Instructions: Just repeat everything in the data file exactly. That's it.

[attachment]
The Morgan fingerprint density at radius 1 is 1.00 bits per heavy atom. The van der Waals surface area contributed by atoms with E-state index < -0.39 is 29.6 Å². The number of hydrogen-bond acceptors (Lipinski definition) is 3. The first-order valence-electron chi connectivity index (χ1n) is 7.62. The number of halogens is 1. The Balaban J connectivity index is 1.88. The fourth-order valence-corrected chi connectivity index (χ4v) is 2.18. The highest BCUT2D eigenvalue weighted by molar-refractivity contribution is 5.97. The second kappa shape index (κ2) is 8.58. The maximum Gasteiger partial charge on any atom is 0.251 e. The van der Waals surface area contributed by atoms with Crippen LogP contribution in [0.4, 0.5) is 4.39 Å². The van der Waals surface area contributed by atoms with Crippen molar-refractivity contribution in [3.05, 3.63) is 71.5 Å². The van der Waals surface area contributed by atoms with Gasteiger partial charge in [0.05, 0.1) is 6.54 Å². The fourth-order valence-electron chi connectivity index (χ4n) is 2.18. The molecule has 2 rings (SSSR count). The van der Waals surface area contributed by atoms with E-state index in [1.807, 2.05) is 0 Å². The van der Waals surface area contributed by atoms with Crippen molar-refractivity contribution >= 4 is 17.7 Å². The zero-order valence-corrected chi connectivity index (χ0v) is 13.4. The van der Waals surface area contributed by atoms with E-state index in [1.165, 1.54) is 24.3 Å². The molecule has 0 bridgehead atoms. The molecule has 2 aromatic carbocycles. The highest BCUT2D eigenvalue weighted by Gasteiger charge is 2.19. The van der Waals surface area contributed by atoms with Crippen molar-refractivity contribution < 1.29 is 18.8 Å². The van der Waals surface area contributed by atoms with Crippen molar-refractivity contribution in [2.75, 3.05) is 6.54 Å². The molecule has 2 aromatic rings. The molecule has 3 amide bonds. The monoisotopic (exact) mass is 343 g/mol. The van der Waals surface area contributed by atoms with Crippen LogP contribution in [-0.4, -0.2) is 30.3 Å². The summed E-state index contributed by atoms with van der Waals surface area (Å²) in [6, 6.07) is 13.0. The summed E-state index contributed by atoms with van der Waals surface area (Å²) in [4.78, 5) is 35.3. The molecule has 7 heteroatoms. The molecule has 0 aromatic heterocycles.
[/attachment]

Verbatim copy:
The Morgan fingerprint density at radius 1 is 1.00 bits per heavy atom. The van der Waals surface area contributed by atoms with E-state index < -0.39 is 29.6 Å². The number of hydrogen-bond acceptors (Lipinski definition) is 3. The first-order valence-electron chi connectivity index (χ1n) is 7.62. The number of halogens is 1. The Balaban J connectivity index is 1.88. The fourth-order valence-corrected chi connectivity index (χ4v) is 2.18. The highest BCUT2D eigenvalue weighted by molar-refractivity contribution is 5.97. The second kappa shape index (κ2) is 8.58. The maximum Gasteiger partial charge on any atom is 0.251 e. The van der Waals surface area contributed by atoms with Crippen LogP contribution in [0.4, 0.5) is 4.39 Å². The van der Waals surface area contributed by atoms with Crippen molar-refractivity contribution in [3.05, 3.63) is 71.5 Å². The van der Waals surface area contributed by atoms with Gasteiger partial charge in [0.05, 0.1) is 6.54 Å². The fourth-order valence-electron chi connectivity index (χ4n) is 2.18. The molecule has 2 rings (SSSR count). The van der Waals surface area contributed by atoms with E-state index in [1.807, 2.05) is 0 Å². The van der Waals surface area contributed by atoms with Crippen molar-refractivity contribution >= 4 is 17.7 Å². The zero-order valence-corrected chi connectivity index (χ0v) is 13.4. The van der Waals surface area contributed by atoms with E-state index in [1.165, 1.54) is 24.3 Å². The molecule has 0 bridgehead atoms. The molecule has 2 aromatic carbocycles. The highest BCUT2D eigenvalue weighted by Gasteiger charge is 2.19. The van der Waals surface area contributed by atoms with Crippen molar-refractivity contribution < 1.29 is 18.8 Å². The van der Waals surface area contributed by atoms with Crippen molar-refractivity contribution in [2.75, 3.05) is 6.54 Å². The molecule has 2 aromatic rings. The molecule has 3 amide bonds. The monoisotopic (exact) mass is 343 g/mol. The van der Waals surface area contributed by atoms with Crippen LogP contribution in [-0.4, -0.2) is 30.3 Å². The summed E-state index contributed by atoms with van der Waals surface area (Å²) in [6, 6.07) is 13.0. The summed E-state index contributed by atoms with van der Waals surface area (Å²) in [4.78, 5) is 35.3. The molecule has 7 heteroatoms. The molecule has 0 aromatic heterocycles.